Ezra Furman is a gender-fluid rocker from Chicago with a knack for writing bratty pop-punk tunes that sound a bit like the Ramones. Born to strict Jewish parents in the ’80s, he struggled with his identity for years before discovering music as an outlet. Now 31, he’s flourishing in his own skin. His sexually subversive appearance – think silk dresses and bright lipstick – evokes images of a bygone era. There’s more than a hint of the New York Dolls about him, and he has the gentle charisma of a young David Bowie. His music blends diverse genres like rockabilly and glam into new and exciting combinations, and his raw lyrics give the songs an honest feel that’s hard to come by. This week, he releases his eighth album, ‘Transangelic Exodus’. But despite enjoying a decade-long career already, he feels like he’s on the edge of a breakthrough.
You described your last EP as “the end of a chapter musically”. What makes these new songs so different?
“Ezra Furman And The Boy-Friends was a band with a specific mission – to be a really good rock’n’roll band. And we achieved it. We were really f**king good at it. There were moments of bleary-eyed transcendence, pure enthusiasm, manic energy and rage. That’s what rock’n’roll means to me.”
Chuck Berry was one of your heroes. How did you react when he died last year?
“Chuck Berry invented rock’n’roll. He was one of the best songwriters of the 20th century. But, as with a lot of heroes, you gotta reckon with their disastrous ethical violations too. Chuck had his fair share of those. It sort of makes you want to stop praising him so much. But the fact is he’s dead, and the people whose shows I will pay to get into are hopefully not gonna be sexual predators.”
You’re referring to his 1960 sexual assault conviction. Do you think the music industry does enough to combat things like that?
“Probably not. Sometimes you see a good response to it and sometimes not. I’m glad that people are talking about sexual assault though. It is a scourge on humanity. Some people think, ‘Well, it happens, it’s not the best but what can you do?’ I’ll tell you what you can do – you can replace all of those people, just get them out! Stop going to their movies and stop buying their records.”
As a gender-fluid musician in America, has it been harder since Trump took power?
“So far, he hasn’t enacted any significant legislation, thank goodness. Only the fear has really touched my actual life. The most significant thing is the way he’s influenced the conversation about immigrants.”
In the video for your recent track ‘Driving Down To LA’, you’re in a car chase with some Nazis and your guardian angel. How was that to shoot?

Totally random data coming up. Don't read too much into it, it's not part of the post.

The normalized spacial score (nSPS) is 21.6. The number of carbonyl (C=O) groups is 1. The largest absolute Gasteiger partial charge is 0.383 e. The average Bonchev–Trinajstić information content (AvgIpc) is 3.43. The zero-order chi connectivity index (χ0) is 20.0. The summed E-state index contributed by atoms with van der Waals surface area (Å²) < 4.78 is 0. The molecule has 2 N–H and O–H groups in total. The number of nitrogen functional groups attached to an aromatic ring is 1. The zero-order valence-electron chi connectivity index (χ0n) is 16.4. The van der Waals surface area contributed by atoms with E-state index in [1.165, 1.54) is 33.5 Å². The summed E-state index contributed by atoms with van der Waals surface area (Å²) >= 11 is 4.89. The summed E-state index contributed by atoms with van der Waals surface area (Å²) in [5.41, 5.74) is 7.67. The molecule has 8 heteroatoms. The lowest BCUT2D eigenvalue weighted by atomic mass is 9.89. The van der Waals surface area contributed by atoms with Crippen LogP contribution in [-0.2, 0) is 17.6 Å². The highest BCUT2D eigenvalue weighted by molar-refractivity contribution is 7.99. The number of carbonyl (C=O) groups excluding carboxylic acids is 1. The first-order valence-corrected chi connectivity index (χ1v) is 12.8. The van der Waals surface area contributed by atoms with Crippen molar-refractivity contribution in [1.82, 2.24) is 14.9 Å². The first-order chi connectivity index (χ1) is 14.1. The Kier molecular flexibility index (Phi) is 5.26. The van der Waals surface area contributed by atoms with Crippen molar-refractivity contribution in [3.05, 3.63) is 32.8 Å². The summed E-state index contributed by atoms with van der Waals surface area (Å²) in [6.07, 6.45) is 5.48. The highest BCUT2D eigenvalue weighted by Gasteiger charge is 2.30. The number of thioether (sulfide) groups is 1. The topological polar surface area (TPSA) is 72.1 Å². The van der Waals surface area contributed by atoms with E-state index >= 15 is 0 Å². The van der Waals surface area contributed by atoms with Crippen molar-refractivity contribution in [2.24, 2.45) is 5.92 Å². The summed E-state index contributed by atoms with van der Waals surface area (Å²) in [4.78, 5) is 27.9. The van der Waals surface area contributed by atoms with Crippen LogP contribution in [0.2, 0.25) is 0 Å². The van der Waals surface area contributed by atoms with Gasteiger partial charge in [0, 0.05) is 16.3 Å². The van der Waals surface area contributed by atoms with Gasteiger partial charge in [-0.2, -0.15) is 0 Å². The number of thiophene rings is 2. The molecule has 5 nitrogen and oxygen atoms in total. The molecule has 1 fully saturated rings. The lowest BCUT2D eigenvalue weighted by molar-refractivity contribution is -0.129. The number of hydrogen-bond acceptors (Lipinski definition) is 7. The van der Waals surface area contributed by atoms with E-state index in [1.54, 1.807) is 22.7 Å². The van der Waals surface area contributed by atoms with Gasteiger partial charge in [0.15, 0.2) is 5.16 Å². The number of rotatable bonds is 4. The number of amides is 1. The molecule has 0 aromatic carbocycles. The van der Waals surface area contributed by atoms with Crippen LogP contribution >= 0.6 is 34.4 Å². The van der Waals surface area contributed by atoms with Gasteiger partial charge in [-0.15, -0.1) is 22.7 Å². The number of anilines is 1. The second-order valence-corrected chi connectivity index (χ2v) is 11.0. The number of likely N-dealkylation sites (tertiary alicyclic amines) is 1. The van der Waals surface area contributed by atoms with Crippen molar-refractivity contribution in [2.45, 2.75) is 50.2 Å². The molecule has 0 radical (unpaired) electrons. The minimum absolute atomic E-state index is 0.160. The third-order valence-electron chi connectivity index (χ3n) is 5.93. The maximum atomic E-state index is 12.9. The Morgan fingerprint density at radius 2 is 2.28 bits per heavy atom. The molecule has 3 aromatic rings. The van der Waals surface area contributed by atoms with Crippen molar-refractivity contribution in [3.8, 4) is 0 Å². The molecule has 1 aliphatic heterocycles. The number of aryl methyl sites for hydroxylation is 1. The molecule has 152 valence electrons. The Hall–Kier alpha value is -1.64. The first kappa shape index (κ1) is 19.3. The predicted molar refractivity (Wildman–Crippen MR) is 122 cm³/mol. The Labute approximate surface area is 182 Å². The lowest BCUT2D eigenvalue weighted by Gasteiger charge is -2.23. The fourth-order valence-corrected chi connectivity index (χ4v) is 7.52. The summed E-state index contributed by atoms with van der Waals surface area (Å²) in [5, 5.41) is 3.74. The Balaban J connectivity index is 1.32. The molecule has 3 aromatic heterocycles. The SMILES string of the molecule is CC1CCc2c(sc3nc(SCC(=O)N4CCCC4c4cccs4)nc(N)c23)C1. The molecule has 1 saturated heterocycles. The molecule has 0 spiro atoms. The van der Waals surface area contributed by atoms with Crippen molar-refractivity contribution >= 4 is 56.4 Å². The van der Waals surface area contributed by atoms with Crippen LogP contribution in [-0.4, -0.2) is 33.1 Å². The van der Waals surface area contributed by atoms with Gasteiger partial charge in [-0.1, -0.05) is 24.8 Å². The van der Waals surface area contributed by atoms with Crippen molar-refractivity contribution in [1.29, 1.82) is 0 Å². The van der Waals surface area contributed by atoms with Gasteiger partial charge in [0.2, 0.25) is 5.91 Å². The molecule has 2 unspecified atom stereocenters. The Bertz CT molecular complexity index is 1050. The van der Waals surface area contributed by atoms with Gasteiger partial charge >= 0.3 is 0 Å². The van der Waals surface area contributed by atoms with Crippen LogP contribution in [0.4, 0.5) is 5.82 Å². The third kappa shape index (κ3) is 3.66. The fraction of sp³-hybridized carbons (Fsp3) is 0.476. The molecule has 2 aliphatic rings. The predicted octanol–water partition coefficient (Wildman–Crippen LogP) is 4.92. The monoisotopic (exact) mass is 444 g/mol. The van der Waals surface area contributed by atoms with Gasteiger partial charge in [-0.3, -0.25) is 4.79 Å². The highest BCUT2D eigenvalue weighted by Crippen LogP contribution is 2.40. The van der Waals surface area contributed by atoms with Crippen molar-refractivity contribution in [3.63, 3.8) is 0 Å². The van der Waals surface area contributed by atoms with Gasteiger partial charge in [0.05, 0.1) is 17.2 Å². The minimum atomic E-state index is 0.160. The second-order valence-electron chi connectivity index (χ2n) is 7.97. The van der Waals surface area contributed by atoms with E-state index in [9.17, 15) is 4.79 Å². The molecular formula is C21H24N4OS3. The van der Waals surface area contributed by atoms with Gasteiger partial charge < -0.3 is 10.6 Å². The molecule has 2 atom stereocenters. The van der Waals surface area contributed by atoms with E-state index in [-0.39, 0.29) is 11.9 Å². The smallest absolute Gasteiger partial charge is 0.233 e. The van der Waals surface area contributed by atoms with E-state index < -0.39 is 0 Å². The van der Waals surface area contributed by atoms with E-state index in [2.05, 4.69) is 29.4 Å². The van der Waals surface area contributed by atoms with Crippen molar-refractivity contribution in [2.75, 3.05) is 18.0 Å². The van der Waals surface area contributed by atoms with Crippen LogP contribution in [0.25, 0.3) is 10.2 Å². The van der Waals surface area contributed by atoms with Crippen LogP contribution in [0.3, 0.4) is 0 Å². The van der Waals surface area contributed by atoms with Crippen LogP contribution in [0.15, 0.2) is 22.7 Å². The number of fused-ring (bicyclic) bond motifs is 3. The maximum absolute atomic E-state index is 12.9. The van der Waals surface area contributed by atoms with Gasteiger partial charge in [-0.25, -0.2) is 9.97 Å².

“It was a really weird experience. The day before I flew out to Virginia to film it, the Charlottesville ‘Unite The Right’ rally turned deadly violent. The set was only a few towns away and anyone who drove by us was like, ‘You’re not from around here, are ya?’ We thought, ‘Are they gonna kill us?’ We were there filming what was supposed to be a paranoid fantasy but it felt so real. It was such a strange coincidence of timing.”
At Coachella 2017, you ended your set by yelling, “F**k AEG”. Why did you do that?
“AEG is the Anschutz Exploration Group, which owns Goldenvoice, which puts on Coachella. By going to Coachella you’re helping to line the pockets of billionaires like AEG owner Philip Anschutz [who has funded various anti-LGBTQ organisations]. You have a say in whether that person stays rich. I would never pay to go to that event and I don’t think that people should.”
You took the money though?
“I did take the money. I got paid. Where does that leave me? It leaves me able to pay the rent and keep playing music.”
What do you hope to achieve with new album ‘Transangelic Exodus’?
“I want to make the greatest record ever made. It’s the only thing I can think about.”
Have you managed it?
“No. I’m on to something though. This record feels alive to me, more alive than anything I’ve made in the past.”
What does the title mean?
“Well, there is a condition, as I’m sure you’ve heard, called transangelicism. It involves a human being growing wings and turning into an angel. Naturally these people are distrusted. It’s thought to be a disease or some kind of threat to the integrity of the human race. People want to quarantine them, even though it’s not a contagious thing. It’s actually not a threat to anyone.”
Can you relate to that?
“People get stigmatised for their bodies and for their differences. Then those people become very vulnerable. I sometimes feel caught in the middle – between two warring factions that I’m not on either side of.”